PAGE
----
Oil rig counts are at their lowest level since March 2011
Oilfield service company Baker Hughes’s (BHI) US crude oil rig count decreased by 41 for the week ended March 20, down from 866 to 825. The number of oil rigs is now at its lowest level since March 2011.
The steepest decline in oil rigs since 1990 occurred on January 30, 2015, when the oil rig count decreased by 94.
The latest figures mark the fifteenth consecutive weekly fall in crude oil rig counts. In those 15 weeks, the crude oil rig count has crashed by 711.
The Permian Basin was most affected, with a crude oil rig count that decreased by 20 in the past week. In the “other basins” category, there were 26 fewer active oil rigs. “Other rigs” are those in smaller basins or those that don’t fall within a specific geographical basin.
The oil rig count has fallen by 784, or 49%, since hitting a high not that long ago. The rig count was 1,609 on October 10, 2014—its highest since January 2005.
Producers are at risk
Oil producers such as Whiting Petroleum (WLL), Marathon Oil Corporation (MRO), Concho Resources (CXO), and Continental Resources (CLR) are vulnerable to oil price drops. MRO and CLR together account for 2.7% of the SPDR S&P Oil & Gas Exploration & Production ETF (XOP). With oil prices continuing to dip, these companies are taking a hit, as revenues are closely tied to crude oil prices. For more on the relationship between crude oil prices and rigs, please read Part 9 of this series.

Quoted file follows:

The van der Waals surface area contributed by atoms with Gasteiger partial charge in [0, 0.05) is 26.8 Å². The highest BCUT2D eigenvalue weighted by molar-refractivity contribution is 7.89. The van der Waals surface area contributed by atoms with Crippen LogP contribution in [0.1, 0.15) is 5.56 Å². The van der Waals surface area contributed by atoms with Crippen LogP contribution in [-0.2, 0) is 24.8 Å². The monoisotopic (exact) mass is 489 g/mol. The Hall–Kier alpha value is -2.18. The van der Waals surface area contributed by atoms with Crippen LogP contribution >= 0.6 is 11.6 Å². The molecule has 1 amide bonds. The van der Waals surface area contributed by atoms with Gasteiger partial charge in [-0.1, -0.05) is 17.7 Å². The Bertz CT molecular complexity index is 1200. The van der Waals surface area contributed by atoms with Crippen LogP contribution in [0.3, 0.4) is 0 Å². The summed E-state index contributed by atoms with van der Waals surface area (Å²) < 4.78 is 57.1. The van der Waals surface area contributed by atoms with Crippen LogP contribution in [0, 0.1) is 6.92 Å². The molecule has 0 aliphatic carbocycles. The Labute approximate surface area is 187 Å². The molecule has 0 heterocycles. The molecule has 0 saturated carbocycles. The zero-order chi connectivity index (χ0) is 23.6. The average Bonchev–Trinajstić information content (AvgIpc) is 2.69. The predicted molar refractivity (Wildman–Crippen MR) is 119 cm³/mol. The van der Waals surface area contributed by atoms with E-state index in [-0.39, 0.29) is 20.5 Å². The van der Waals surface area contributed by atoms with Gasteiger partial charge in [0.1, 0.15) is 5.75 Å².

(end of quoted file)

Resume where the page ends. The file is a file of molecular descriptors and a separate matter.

To explore the latest crude oil price movements, please refer to Crude Prices Remain Volatile as the US Keeps Pumping More Oil.
One-year oil rig count comparison
In the last year, the number of oil rigs in operation was down by 595, or ~41%. In comparison, the numbers grew by 120 during the corresponding period last year. Activity in the oil-rich Permian Basin in West Texas drove most of the increase in 2014. Please refer to Part 4 of this series for more information on Permian rigs.